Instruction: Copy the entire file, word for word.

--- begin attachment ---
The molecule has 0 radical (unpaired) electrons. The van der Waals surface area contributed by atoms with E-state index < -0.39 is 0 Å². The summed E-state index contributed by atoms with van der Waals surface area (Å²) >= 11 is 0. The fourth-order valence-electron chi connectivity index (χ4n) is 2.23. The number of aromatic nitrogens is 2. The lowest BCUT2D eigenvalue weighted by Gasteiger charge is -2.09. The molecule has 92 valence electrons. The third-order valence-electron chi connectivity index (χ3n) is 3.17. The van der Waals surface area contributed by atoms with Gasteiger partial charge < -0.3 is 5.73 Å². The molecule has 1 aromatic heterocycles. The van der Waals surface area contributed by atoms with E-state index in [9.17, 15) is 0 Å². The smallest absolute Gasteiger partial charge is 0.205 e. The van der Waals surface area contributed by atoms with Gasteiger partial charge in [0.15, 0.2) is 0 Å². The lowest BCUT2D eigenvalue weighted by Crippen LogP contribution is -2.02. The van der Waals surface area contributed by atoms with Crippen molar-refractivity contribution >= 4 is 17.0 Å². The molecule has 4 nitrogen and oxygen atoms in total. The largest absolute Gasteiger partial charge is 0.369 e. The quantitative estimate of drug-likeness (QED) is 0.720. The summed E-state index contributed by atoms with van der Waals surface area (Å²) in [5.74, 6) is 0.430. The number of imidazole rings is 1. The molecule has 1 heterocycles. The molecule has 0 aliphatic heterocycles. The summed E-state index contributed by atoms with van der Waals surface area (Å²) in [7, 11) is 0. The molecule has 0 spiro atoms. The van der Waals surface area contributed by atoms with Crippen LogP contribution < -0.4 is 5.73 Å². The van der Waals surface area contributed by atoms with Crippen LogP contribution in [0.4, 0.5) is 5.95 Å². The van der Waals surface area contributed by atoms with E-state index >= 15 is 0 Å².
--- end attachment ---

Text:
The molecule has 0 radical (unpaired) electrons. The van der Waals surface area contributed by atoms with E-state index < -0.39 is 0 Å². The summed E-state index contributed by atoms with van der Waals surface area (Å²) >= 11 is 0. The fourth-order valence-electron chi connectivity index (χ4n) is 2.23. The number of aromatic nitrogens is 2. The lowest BCUT2D eigenvalue weighted by Gasteiger charge is -2.09. The molecule has 92 valence electrons. The third-order valence-electron chi connectivity index (χ3n) is 3.17. The van der Waals surface area contributed by atoms with Gasteiger partial charge < -0.3 is 5.73 Å². The molecule has 1 aromatic heterocycles. The van der Waals surface area contributed by atoms with E-state index in [9.17, 15) is 0 Å². The smallest absolute Gasteiger partial charge is 0.205 e. The van der Waals surface area contributed by atoms with Gasteiger partial charge in [0.15, 0.2) is 0 Å². The lowest BCUT2D eigenvalue weighted by Crippen LogP contribution is -2.02. The van der Waals surface area contributed by atoms with Crippen molar-refractivity contribution >= 4 is 17.0 Å². The molecule has 4 nitrogen and oxygen atoms in total. The largest absolute Gasteiger partial charge is 0.369 e. The quantitative estimate of drug-likeness (QED) is 0.720. The summed E-state index contributed by atoms with van der Waals surface area (Å²) in [5.74, 6) is 0.430. The number of imidazole rings is 1. The molecule has 1 heterocycles. The molecule has 0 aliphatic heterocycles. The summed E-state index contributed by atoms with van der Waals surface area (Å²) in [7, 11) is 0. The molecule has 0 spiro atoms. The van der Waals surface area contributed by atoms with Crippen LogP contribution < -0.4 is 5.73 Å². The van der Waals surface area contributed by atoms with Crippen LogP contribution in [0.4, 0.5) is 5.95 Å². The van der Waals surface area contributed by atoms with E-state index >= 15 is 0 Å².